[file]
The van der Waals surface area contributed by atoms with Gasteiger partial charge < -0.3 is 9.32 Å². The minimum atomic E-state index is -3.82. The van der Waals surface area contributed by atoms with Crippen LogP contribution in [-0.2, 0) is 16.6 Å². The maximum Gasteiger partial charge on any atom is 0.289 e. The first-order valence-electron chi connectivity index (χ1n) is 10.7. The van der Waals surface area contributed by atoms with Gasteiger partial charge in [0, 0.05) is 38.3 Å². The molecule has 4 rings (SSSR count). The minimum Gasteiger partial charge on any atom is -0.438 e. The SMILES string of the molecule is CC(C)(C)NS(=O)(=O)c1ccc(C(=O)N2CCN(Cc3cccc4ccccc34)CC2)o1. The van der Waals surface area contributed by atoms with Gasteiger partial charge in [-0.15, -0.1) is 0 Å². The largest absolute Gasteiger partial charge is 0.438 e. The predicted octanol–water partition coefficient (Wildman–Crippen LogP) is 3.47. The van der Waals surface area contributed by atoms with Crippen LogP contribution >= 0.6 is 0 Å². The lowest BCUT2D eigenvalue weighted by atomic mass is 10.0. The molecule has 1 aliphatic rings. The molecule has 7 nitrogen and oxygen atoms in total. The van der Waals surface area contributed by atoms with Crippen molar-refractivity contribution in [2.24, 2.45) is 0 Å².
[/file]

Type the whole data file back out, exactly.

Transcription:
The van der Waals surface area contributed by atoms with Gasteiger partial charge < -0.3 is 9.32 Å². The minimum atomic E-state index is -3.82. The van der Waals surface area contributed by atoms with Crippen LogP contribution in [-0.2, 0) is 16.6 Å². The maximum Gasteiger partial charge on any atom is 0.289 e. The first-order valence-electron chi connectivity index (χ1n) is 10.7. The van der Waals surface area contributed by atoms with Gasteiger partial charge in [0, 0.05) is 38.3 Å². The molecule has 4 rings (SSSR count). The minimum Gasteiger partial charge on any atom is -0.438 e. The SMILES string of the molecule is CC(C)(C)NS(=O)(=O)c1ccc(C(=O)N2CCN(Cc3cccc4ccccc34)CC2)o1. The van der Waals surface area contributed by atoms with Gasteiger partial charge in [-0.15, -0.1) is 0 Å². The largest absolute Gasteiger partial charge is 0.438 e. The predicted octanol–water partition coefficient (Wildman–Crippen LogP) is 3.47. The van der Waals surface area contributed by atoms with Crippen LogP contribution >= 0.6 is 0 Å². The lowest BCUT2D eigenvalue weighted by atomic mass is 10.0. The molecule has 1 aliphatic rings. The molecule has 7 nitrogen and oxygen atoms in total. The van der Waals surface area contributed by atoms with Crippen molar-refractivity contribution in [2.24, 2.45) is 0 Å².